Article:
Milosevic has caught Nato still living by its Cold War creed

He is adept at reading our squeamishness and has no fear of body- bags; they got him where he is today
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The Independent Culture
WHEN I think of all those hot afternoons endured at defence conferences entitled "Whither Nato?", and the long speeches on "The Alliance and Its Options for the 21st Century" - what a waste of time it all was. The debates inevitably turned on the impact of the Eastern European enlargement of Nato on Russia, about which we would argue incessantly. Occasionally, the "Southern flank" of Europe would have a walk-on part in the deliberations, centred on the role of Turkey. The Balkans was always discussed as a problem Nato had to help solve, without any suggestion that these benighted countries might have any effect on the mighty Atlantic Alliance itself.

In the communal mind of the institution, Moscow was still the key to Nato's future. The ritual war games that were played once a year on some blasted heath in Germany, and latterly Poland, still assumed the need for deterrence against a Soviet-trained army, or at least one like Saddam Hussein's which followed Soviet military doctrine, and not very cleverly at that.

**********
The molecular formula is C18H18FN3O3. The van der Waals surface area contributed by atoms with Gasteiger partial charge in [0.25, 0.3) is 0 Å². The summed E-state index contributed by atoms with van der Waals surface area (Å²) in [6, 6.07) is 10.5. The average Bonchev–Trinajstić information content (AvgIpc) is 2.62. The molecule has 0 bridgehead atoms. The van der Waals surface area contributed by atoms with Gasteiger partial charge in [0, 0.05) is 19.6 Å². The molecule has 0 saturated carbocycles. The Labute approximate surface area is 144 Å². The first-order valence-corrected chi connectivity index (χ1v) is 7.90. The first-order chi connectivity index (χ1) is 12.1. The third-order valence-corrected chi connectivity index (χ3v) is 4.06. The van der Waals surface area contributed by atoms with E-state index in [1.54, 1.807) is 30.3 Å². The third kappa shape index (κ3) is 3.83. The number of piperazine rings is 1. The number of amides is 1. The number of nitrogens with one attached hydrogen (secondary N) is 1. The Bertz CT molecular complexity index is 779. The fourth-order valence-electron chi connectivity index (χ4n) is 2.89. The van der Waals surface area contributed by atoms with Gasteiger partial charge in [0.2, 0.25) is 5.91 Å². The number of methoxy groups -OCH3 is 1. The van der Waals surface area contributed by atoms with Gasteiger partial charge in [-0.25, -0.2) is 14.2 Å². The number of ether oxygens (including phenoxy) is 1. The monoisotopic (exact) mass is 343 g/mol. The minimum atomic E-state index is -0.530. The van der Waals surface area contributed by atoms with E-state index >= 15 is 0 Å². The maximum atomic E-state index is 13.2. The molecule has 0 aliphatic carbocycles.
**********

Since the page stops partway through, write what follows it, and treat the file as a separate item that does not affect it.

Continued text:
It has not turned out that way. The future of Nato is being forged daily in the burning crucible of Kosovo. I do not mean to underestimate the consequences of the war for the West's dealings with Moscow. These will be complex and demanding. But the direction Nato now takes will be determined far more by the errors and omissions of the present campaign against Serbia than by the careful calculations of how to rub along with a grumpy and insecure Russian bear.

Large institutions are loath to let go of the certainties that defined them in the past. Many defence strategists have pointed out that Nato's engagement in Bosnia through air strikes and the UN presence meant an end to the stated raison d'etre of territorial defence, and that this necessitated a rethink of the way the Alliance operated. But Nato continued to be lulled by its successful deterrence throughout the Cold War and the gratifying collapse of Communism into believing that the same basic model would prove serviceable in the next century. It hasn't even made it through 1999.

We know that the planners failed to gauge Milosevic's likely response to aerial bombardment - namely to ethnically cleanse Kosovo as fast as inhumanely possible, and turn the refugees into an instrument of war. Every armchair general has since concluded that they would never have made such an elementary mistake. But that does not accurately reflect Nato's conundrum. The reason it has not, so far, fought a wholly efficient campaign against Milosevic is inherent in the way it perceives itself - as a low-risk enterprise which achieves its objectives by imposing swift, surgical victories from the air.

Watching the weather map on TV, I was suddenly struck by the incongruity of our island festooned in nothing more perilous than rainclouds. A few minutes before, the news had featured the map of Serbia with missiles raining down on it. The West's air defences being what they are, we do not need to worry too much about the prospect of a Yugoslav National Army MiG dropping its bombs on the Home Office. We are lucky enough to send the ordnance flying in one direction only.